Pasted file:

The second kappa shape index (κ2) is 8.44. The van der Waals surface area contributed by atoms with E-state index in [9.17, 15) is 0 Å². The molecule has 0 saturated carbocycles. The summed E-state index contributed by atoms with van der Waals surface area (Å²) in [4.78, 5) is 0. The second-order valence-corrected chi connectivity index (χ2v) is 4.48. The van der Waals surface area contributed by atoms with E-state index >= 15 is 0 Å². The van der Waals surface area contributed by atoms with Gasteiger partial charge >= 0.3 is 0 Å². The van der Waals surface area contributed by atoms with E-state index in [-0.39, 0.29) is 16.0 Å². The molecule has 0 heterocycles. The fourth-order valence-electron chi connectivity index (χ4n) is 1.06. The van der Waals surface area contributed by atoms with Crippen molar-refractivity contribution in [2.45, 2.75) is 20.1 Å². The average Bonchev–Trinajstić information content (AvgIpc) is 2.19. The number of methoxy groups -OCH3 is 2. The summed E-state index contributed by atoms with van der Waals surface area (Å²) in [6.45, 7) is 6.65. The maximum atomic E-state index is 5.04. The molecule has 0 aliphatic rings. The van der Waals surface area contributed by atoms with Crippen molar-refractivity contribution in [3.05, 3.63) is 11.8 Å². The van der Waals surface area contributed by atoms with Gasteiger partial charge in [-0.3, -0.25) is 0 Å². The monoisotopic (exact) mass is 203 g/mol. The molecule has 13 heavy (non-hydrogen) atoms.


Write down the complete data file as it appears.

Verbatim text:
The second kappa shape index (κ2) is 8.44. The van der Waals surface area contributed by atoms with E-state index in [9.17, 15) is 0 Å². The molecule has 0 saturated carbocycles. The summed E-state index contributed by atoms with van der Waals surface area (Å²) in [4.78, 5) is 0. The second-order valence-corrected chi connectivity index (χ2v) is 4.48. The van der Waals surface area contributed by atoms with E-state index >= 15 is 0 Å². The van der Waals surface area contributed by atoms with Gasteiger partial charge >= 0.3 is 0 Å². The van der Waals surface area contributed by atoms with E-state index in [-0.39, 0.29) is 16.0 Å². The molecule has 0 heterocycles. The fourth-order valence-electron chi connectivity index (χ4n) is 1.06. The van der Waals surface area contributed by atoms with Crippen molar-refractivity contribution in [2.45, 2.75) is 20.1 Å². The average Bonchev–Trinajstić information content (AvgIpc) is 2.19. The number of methoxy groups -OCH3 is 2. The summed E-state index contributed by atoms with van der Waals surface area (Å²) in [6.45, 7) is 6.65. The maximum atomic E-state index is 5.04. The molecule has 0 aliphatic rings. The van der Waals surface area contributed by atoms with Crippen molar-refractivity contribution in [3.05, 3.63) is 11.8 Å². The van der Waals surface area contributed by atoms with Gasteiger partial charge in [-0.3, -0.25) is 0 Å². The monoisotopic (exact) mass is 203 g/mol. The molecule has 13 heavy (non-hydrogen) atoms.